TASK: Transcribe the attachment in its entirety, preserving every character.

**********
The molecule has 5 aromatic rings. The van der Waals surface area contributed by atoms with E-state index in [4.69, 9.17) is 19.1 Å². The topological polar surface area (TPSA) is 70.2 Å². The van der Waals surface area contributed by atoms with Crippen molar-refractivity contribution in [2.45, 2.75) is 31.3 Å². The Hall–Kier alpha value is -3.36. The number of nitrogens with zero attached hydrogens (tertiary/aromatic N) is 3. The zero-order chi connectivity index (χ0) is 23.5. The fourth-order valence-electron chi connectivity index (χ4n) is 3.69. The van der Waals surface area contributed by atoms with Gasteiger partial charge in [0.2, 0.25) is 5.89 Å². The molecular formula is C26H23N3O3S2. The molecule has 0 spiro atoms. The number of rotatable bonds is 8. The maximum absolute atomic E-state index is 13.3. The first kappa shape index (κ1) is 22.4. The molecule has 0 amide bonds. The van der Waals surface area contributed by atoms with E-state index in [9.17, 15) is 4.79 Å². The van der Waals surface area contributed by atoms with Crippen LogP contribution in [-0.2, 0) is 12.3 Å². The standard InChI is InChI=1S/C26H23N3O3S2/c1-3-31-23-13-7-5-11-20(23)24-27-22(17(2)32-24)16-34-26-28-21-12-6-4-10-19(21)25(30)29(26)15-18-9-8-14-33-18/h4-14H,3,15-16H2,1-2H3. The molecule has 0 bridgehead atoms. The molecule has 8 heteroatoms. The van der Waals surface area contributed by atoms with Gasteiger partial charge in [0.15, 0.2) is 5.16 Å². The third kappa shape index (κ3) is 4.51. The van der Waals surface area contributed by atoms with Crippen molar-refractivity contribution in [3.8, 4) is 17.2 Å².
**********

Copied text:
The molecule has 5 aromatic rings. The van der Waals surface area contributed by atoms with E-state index in [4.69, 9.17) is 19.1 Å². The topological polar surface area (TPSA) is 70.2 Å². The van der Waals surface area contributed by atoms with Crippen molar-refractivity contribution in [2.45, 2.75) is 31.3 Å². The Hall–Kier alpha value is -3.36. The number of nitrogens with zero attached hydrogens (tertiary/aromatic N) is 3. The zero-order chi connectivity index (χ0) is 23.5. The fourth-order valence-electron chi connectivity index (χ4n) is 3.69. The van der Waals surface area contributed by atoms with Gasteiger partial charge in [0.2, 0.25) is 5.89 Å². The molecular formula is C26H23N3O3S2. The molecule has 0 spiro atoms. The number of rotatable bonds is 8. The maximum absolute atomic E-state index is 13.3. The first kappa shape index (κ1) is 22.4. The molecule has 0 amide bonds. The van der Waals surface area contributed by atoms with E-state index in [9.17, 15) is 4.79 Å². The van der Waals surface area contributed by atoms with Crippen LogP contribution in [-0.2, 0) is 12.3 Å². The standard InChI is InChI=1S/C26H23N3O3S2/c1-3-31-23-13-7-5-11-20(23)24-27-22(17(2)32-24)16-34-26-28-21-12-6-4-10-19(21)25(30)29(26)15-18-9-8-14-33-18/h4-14H,3,15-16H2,1-2H3. The molecule has 0 bridgehead atoms. The molecule has 8 heteroatoms. The van der Waals surface area contributed by atoms with Gasteiger partial charge in [0.15, 0.2) is 5.16 Å². The third kappa shape index (κ3) is 4.51. The van der Waals surface area contributed by atoms with Crippen molar-refractivity contribution in [3.8, 4) is 17.2 Å².